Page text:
Degree number three, as the long gap indicates, is rather a time consuming process...
So, much as I love the idea of being able to muse about this and that, I haven't really managed to get around to contributing to this Blog with enough regularly. But with so much to talk about it is time to try again. Typing here should be the substitute for wasting my time at the Secular Web's discussion boards. Anyway, onwards and upwards.
I turned up at this debate on science and religion on Tuesday, dragging along my girlfriend with the promise of an academic bun fight. Alas, it was not to be. Peter Atkins was as odious as ever and deserved to be eviscerate by either Keith Ward or Peter Lipton, but both these guys are far too nice to do the deed. One poor girl had her long question dismissed by Atkins with "That's nonsense". It may have been, but he should be politer. He also had some heavy metal tee-shirt wearing groupies (ie science students) who clapped hard at every gem that dropped from the lips of their hero.
Ward is an occasionally interesting liberal theologian who looks like William Lane Craig. His presentation was to dilute 'religion' to a sort of meaningless 'contemplation of the highest good' which makes it so unthreatening, not even Atkins can be keen on its 'elimination' (Atkin's word, not mine). Like David Hope, Archbishop of York, I do worry about theologians whose reaction to the modern world is to jettison everything mysterious and interesting about religion in the hope of not offending anyone.
Only Peter Lipton had something interesting to say, although I must admit that I have a slight interest here as he is my Head of Department at Cambridge. I've also heard this particular idea from him before and now feel more confident about why he is wrong. Essentially, he argued for an instrumentalist approach to religion. Professor Lipton is Jewish and thinks this is a good thing he wants to celebrate. Consequently he uses his inherited religious tradition as a way to assert his culture. But he does not actually believe that it is a reflection of 'reality' and remains an atheist. This idea has been defended my many politically conservative thinkers and journalists like Roger Scruton, AN Wilson and Peter Jenkins who all are non-believers who see the church (the Church of England to these English nationalists) as a valuable cultural resource.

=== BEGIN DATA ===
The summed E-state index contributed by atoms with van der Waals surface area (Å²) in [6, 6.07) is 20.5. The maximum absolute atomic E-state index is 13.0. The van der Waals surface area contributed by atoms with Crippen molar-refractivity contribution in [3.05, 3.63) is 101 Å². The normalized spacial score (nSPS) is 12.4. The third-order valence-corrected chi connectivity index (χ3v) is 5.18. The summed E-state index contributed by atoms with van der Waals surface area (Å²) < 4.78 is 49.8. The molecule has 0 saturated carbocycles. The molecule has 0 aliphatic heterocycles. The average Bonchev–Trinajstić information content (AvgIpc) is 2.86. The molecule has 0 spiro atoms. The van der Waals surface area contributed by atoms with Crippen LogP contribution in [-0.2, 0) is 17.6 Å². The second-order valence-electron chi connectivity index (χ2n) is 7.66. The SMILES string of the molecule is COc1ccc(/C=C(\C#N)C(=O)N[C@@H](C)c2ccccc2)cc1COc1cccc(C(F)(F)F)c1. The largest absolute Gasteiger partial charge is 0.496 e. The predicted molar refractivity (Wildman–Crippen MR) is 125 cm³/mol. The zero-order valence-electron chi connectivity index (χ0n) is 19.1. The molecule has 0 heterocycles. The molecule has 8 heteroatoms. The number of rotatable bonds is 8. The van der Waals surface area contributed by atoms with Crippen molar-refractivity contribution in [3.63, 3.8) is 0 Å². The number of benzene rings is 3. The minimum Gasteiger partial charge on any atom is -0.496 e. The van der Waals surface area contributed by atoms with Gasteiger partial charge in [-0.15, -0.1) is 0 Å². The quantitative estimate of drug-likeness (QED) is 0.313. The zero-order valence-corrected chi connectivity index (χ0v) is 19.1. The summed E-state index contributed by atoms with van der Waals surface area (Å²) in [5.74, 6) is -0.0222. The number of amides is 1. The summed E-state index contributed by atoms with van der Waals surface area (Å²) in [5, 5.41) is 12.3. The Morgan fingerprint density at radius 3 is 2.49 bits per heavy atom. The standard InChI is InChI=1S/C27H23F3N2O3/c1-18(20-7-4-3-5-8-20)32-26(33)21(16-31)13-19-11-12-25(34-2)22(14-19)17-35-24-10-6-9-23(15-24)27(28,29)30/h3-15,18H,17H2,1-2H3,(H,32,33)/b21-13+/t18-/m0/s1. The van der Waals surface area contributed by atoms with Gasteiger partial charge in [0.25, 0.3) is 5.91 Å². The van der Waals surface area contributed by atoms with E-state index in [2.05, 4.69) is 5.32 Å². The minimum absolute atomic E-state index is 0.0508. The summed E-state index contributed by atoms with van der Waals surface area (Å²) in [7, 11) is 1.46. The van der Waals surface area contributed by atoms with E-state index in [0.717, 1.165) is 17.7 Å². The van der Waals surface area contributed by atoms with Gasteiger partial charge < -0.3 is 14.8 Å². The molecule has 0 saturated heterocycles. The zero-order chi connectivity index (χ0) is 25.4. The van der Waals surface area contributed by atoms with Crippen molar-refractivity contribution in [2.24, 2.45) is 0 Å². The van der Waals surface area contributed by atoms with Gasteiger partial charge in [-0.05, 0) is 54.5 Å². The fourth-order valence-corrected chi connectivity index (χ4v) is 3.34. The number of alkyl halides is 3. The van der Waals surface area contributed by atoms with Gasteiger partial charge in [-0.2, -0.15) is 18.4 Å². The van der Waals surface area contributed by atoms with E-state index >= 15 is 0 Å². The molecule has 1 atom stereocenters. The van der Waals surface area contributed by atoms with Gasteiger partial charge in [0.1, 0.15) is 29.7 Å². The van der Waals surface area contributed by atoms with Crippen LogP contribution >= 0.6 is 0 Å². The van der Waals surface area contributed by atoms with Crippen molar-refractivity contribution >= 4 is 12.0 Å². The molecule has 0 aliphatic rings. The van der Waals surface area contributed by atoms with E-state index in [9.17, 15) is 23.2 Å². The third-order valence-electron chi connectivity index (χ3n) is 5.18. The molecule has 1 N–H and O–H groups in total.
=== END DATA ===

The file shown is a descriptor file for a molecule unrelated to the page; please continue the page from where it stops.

The problem is that Professor Lipton insists that we take the religious texts literally before we decide we are not going to believe them. In other words, he has almost erected a strawman argument that claims you have to be a fundamentalist or you can't be a proper religious realist. Rejecting two thousand years of Jewish and Christian scholarship, he refuses to countenance a metaphorical reading that would allow someone to claim the text was 'true' at some level. His argument for this is that we don't take novels metaphorically to get their meaning but literally and we know they are fiction. This argument fails firstly because the Bible is not a novel and second because Gulliver's Travels (where the main messages are metaphorical rather than literal) is.
It seems to me that for religion to be anything other than a museum, we must takes its claims as having a reality, even if we need to think carefully about what those claims actually are. Furthermore, the value that Professor Lipton rightly sees in Judaism probably would not be there if most Jews had not been realists.
In all, a disappointing debate and certainly not worth leaving the cricket at Lords early for.